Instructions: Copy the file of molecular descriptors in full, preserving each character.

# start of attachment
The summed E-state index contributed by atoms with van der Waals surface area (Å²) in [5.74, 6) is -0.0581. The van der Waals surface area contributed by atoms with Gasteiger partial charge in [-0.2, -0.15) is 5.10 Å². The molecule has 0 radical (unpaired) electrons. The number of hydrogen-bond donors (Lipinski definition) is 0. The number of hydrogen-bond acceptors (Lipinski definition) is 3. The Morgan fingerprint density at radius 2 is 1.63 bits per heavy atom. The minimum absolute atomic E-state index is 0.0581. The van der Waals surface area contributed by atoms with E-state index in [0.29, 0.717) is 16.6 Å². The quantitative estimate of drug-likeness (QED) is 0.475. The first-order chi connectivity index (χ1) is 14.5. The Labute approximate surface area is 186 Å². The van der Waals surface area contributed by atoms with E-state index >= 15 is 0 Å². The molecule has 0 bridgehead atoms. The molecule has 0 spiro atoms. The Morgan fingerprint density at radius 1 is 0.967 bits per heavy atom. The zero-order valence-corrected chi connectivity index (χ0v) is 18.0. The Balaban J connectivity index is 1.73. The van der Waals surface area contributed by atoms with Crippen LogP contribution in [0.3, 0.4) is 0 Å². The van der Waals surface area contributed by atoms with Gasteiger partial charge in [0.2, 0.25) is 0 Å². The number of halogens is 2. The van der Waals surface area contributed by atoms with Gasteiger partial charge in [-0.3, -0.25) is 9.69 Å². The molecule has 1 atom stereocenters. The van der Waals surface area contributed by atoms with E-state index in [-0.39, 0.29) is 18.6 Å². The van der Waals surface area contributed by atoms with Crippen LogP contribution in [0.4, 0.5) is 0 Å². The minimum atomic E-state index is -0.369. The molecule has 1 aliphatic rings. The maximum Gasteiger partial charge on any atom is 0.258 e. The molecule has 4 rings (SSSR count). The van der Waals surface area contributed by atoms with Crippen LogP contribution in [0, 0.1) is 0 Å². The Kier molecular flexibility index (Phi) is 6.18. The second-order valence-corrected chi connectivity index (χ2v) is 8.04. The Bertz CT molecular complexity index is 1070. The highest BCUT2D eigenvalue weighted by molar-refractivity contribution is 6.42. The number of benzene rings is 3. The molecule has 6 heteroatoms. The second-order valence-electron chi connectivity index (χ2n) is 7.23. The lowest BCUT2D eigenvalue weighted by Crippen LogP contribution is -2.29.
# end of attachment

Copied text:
The summed E-state index contributed by atoms with van der Waals surface area (Å²) in [5.74, 6) is -0.0581. The van der Waals surface area contributed by atoms with Gasteiger partial charge in [-0.2, -0.15) is 5.10 Å². The molecule has 0 radical (unpaired) electrons. The number of hydrogen-bond donors (Lipinski definition) is 0. The number of hydrogen-bond acceptors (Lipinski definition) is 3. The Morgan fingerprint density at radius 2 is 1.63 bits per heavy atom. The minimum absolute atomic E-state index is 0.0581. The van der Waals surface area contributed by atoms with E-state index in [0.29, 0.717) is 16.6 Å². The quantitative estimate of drug-likeness (QED) is 0.475. The first-order chi connectivity index (χ1) is 14.5. The Labute approximate surface area is 186 Å². The van der Waals surface area contributed by atoms with E-state index >= 15 is 0 Å². The molecule has 0 bridgehead atoms. The molecule has 0 spiro atoms. The Morgan fingerprint density at radius 1 is 0.967 bits per heavy atom. The zero-order valence-corrected chi connectivity index (χ0v) is 18.0. The Balaban J connectivity index is 1.73. The van der Waals surface area contributed by atoms with Crippen LogP contribution in [0.3, 0.4) is 0 Å². The van der Waals surface area contributed by atoms with Gasteiger partial charge in [0.2, 0.25) is 0 Å². The number of halogens is 2. The van der Waals surface area contributed by atoms with Gasteiger partial charge in [-0.3, -0.25) is 9.69 Å². The molecule has 1 atom stereocenters. The van der Waals surface area contributed by atoms with E-state index in [-0.39, 0.29) is 18.6 Å². The van der Waals surface area contributed by atoms with Crippen LogP contribution in [0.4, 0.5) is 0 Å². The minimum atomic E-state index is -0.369. The molecule has 1 aliphatic rings. The maximum Gasteiger partial charge on any atom is 0.258 e. The molecule has 4 rings (SSSR count). The van der Waals surface area contributed by atoms with Crippen LogP contribution in [0, 0.1) is 0 Å². The Kier molecular flexibility index (Phi) is 6.18. The second-order valence-corrected chi connectivity index (χ2v) is 8.04. The Bertz CT molecular complexity index is 1070. The highest BCUT2D eigenvalue weighted by molar-refractivity contribution is 6.42. The number of benzene rings is 3. The molecule has 6 heteroatoms. The second-order valence-electron chi connectivity index (χ2n) is 7.23. The lowest BCUT2D eigenvalue weighted by Crippen LogP contribution is -2.29.